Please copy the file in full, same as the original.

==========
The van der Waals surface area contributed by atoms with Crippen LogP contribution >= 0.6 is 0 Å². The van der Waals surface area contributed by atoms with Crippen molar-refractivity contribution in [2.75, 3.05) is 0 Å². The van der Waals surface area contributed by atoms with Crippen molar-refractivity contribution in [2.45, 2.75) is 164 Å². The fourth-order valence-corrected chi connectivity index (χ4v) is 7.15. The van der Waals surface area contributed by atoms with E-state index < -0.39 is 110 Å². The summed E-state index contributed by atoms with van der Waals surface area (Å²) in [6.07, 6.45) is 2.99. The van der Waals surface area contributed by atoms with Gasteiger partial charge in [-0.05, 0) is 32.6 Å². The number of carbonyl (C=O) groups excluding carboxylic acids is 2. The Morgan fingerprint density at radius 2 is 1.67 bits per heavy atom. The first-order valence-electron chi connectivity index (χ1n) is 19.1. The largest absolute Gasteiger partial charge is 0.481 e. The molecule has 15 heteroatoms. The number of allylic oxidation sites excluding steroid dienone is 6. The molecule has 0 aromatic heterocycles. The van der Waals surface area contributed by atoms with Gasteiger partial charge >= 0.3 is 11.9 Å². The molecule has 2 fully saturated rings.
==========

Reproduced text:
The van der Waals surface area contributed by atoms with Crippen LogP contribution >= 0.6 is 0 Å². The van der Waals surface area contributed by atoms with Crippen molar-refractivity contribution in [2.75, 3.05) is 0 Å². The van der Waals surface area contributed by atoms with Crippen molar-refractivity contribution in [2.45, 2.75) is 164 Å². The fourth-order valence-corrected chi connectivity index (χ4v) is 7.15. The van der Waals surface area contributed by atoms with E-state index < -0.39 is 110 Å². The summed E-state index contributed by atoms with van der Waals surface area (Å²) in [6.07, 6.45) is 2.99. The van der Waals surface area contributed by atoms with Gasteiger partial charge in [-0.05, 0) is 32.6 Å². The number of carbonyl (C=O) groups excluding carboxylic acids is 2. The Morgan fingerprint density at radius 2 is 1.67 bits per heavy atom. The first-order valence-electron chi connectivity index (χ1n) is 19.1. The largest absolute Gasteiger partial charge is 0.481 e. The molecule has 15 heteroatoms. The number of allylic oxidation sites excluding steroid dienone is 6. The molecule has 0 aromatic heterocycles. The van der Waals surface area contributed by atoms with Gasteiger partial charge >= 0.3 is 11.9 Å². The molecule has 2 fully saturated rings.